It is expected that there will be no action taken when the Reserve Bank of Australia meets tomorrow, nonetheless there will be understandable sighs of relief across Australian households.
Interest Rates will almost certainly be left as they are, despite the last inflation figures that put the annual level at 4.2 per cent. That was well beyond what the Reserve Bank had been estimating and well outside the target band of 2 to 3 per cent. However the board will now be comfortable enough to sit back for an extended period, as a result of rates having already been increased significantly this year, with back to back hikes in February and March.
The banks have however acted independently throughout the year with an additional 25 basis points here and 10 there, this is due to the credit crisis that they are facing at the moment.
Though last week's ABS retail sales indicated modest gains it was off the back of several weak months. So there will be extra scrutiny directed at the RBA's comments that will come with its rates decision and then Friday's quarterly statement on monetary policy, for hints of the depth of the economic slowing, or the rising threat of inflation.
This also adds to another debate over whether the RBA's targeting of inflation through the use of a specific target band of 2-3% is the only way of reigning in the economy. This is very relevant, given the global factors that we are facing which have stemmed from the subprime mortgage crisis in the US and the resulting credit crisis.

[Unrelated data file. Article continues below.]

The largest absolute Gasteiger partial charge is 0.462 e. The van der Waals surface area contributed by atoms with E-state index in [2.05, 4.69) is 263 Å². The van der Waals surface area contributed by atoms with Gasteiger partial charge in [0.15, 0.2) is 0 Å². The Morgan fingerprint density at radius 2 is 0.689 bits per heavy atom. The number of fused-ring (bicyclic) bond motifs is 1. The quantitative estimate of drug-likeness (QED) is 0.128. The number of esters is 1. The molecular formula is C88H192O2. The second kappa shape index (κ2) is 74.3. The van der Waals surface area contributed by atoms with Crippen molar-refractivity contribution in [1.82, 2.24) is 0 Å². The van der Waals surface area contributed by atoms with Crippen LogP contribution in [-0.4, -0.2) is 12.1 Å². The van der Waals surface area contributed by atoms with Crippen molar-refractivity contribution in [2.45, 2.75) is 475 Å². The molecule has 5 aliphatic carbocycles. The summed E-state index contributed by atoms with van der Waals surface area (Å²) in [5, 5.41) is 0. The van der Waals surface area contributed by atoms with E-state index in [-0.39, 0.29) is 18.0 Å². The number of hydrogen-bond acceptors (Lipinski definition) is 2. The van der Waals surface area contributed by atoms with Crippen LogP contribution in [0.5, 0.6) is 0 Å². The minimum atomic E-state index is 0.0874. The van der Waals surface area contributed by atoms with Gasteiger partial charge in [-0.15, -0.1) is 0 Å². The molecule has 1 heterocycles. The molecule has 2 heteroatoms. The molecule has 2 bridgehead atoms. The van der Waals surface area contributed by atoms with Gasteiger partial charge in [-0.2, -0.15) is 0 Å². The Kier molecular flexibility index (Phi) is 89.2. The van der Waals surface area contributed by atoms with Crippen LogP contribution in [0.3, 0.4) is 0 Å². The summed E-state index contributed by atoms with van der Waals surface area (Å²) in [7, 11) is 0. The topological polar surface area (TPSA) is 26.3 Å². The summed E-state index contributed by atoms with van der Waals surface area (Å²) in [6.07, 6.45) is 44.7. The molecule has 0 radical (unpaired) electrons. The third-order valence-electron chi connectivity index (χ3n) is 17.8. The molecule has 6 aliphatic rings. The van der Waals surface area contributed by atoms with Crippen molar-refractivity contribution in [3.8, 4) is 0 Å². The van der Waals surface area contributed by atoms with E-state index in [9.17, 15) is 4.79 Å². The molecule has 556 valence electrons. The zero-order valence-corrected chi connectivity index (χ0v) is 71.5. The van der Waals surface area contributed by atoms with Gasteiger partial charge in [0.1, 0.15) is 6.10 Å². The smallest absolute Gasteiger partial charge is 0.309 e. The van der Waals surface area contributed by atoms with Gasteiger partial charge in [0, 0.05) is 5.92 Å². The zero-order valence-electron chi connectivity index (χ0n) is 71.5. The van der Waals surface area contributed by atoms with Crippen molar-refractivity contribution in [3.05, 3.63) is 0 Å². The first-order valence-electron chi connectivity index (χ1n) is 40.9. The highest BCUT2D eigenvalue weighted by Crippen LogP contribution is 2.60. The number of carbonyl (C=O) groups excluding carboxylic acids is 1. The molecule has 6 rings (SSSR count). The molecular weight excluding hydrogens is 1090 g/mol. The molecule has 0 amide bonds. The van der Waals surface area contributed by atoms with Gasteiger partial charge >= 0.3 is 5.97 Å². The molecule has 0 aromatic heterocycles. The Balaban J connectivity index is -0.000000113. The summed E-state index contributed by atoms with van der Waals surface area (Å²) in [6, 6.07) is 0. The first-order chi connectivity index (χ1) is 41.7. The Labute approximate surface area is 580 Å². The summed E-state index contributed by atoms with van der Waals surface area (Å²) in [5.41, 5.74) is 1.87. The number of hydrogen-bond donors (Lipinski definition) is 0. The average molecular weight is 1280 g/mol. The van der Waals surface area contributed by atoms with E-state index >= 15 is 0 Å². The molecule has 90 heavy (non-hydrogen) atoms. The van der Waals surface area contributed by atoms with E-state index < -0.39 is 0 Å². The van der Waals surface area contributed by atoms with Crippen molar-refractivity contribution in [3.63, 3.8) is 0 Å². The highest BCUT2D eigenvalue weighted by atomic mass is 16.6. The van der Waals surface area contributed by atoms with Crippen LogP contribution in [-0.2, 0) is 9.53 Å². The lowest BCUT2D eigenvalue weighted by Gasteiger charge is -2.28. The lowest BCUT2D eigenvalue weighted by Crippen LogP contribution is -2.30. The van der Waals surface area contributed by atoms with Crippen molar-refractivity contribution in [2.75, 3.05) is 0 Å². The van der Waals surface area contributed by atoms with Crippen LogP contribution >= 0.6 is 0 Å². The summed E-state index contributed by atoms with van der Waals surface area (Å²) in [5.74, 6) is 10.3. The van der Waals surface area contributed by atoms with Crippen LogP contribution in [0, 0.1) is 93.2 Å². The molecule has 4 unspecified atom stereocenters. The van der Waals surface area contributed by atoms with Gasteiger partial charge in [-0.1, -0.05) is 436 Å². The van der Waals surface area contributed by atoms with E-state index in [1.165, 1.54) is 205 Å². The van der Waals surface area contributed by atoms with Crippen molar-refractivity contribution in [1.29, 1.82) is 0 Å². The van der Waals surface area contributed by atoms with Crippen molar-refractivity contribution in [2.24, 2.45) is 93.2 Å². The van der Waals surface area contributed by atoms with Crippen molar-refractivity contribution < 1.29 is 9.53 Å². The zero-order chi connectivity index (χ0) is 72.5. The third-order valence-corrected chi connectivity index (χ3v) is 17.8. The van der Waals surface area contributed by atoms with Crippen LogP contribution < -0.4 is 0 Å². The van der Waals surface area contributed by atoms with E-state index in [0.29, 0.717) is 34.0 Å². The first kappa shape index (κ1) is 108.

Investors will also be watching official house price and jobs data which is out this week as well as interim profit results from the National Australia Bank and St George Bank which could provide an idea on the outlook for bad and doubtful debts.
Upmarket retailer David Jones will also release their third-quarter sales results on Wednesday, this will provide an update on whether consumers are reviewing their budgets and love affair with spending.
Sentiment will also continue to be driven by the performance and direction of the US economy, which remains on the verge of a recession, this is despite the official technical data telling a different story.
Global markets have been buoyed in recent times, not by news that a recovery is on the way, but by data that has been better than expected. Growth in the US is sluggish, but it is just above flat lining at 0.6 of 1 per cent and the recent interest rates cut is encouraging investment, albeit of the longer term variety.
This is good news for the Australian share market, which is continuing to make slow and steady gains, it is now at its best level in around three months. It is however important for investors to be aware that some analysts do not believe the worst of the credit crisis is over, especially as the subprime mortgage sector in the US continues to fall away.
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